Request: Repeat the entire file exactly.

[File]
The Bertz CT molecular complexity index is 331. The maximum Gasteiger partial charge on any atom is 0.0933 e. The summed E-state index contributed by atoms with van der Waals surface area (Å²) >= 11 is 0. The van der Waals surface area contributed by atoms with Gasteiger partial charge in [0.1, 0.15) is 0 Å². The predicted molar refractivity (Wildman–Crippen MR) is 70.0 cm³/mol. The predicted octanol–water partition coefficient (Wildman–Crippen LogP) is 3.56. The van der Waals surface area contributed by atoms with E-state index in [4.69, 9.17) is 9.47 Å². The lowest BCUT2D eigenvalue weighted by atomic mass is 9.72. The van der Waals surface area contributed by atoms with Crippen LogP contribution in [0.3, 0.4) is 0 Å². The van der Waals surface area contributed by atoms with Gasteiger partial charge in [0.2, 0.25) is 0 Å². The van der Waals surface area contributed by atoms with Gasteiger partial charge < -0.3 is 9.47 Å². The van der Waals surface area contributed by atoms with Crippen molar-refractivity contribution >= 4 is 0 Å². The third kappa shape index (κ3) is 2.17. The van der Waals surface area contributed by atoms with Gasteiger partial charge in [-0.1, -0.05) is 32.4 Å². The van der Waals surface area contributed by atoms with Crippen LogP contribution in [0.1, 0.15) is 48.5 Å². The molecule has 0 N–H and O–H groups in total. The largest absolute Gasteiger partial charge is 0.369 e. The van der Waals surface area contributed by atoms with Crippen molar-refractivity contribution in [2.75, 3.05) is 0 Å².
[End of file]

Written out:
The Bertz CT molecular complexity index is 331. The maximum Gasteiger partial charge on any atom is 0.0933 e. The summed E-state index contributed by atoms with van der Waals surface area (Å²) >= 11 is 0. The van der Waals surface area contributed by atoms with Gasteiger partial charge in [0.1, 0.15) is 0 Å². The predicted molar refractivity (Wildman–Crippen MR) is 70.0 cm³/mol. The predicted octanol–water partition coefficient (Wildman–Crippen LogP) is 3.56. The van der Waals surface area contributed by atoms with E-state index in [4.69, 9.17) is 9.47 Å². The lowest BCUT2D eigenvalue weighted by atomic mass is 9.72. The van der Waals surface area contributed by atoms with Crippen LogP contribution in [0.3, 0.4) is 0 Å². The van der Waals surface area contributed by atoms with Gasteiger partial charge in [0.2, 0.25) is 0 Å². The van der Waals surface area contributed by atoms with Gasteiger partial charge < -0.3 is 9.47 Å². The van der Waals surface area contributed by atoms with Crippen molar-refractivity contribution >= 4 is 0 Å². The third kappa shape index (κ3) is 2.17. The van der Waals surface area contributed by atoms with Gasteiger partial charge in [-0.1, -0.05) is 32.4 Å². The van der Waals surface area contributed by atoms with Crippen LogP contribution in [0.1, 0.15) is 48.5 Å². The molecule has 0 N–H and O–H groups in total. The largest absolute Gasteiger partial charge is 0.369 e. The van der Waals surface area contributed by atoms with Crippen molar-refractivity contribution in [2.75, 3.05) is 0 Å².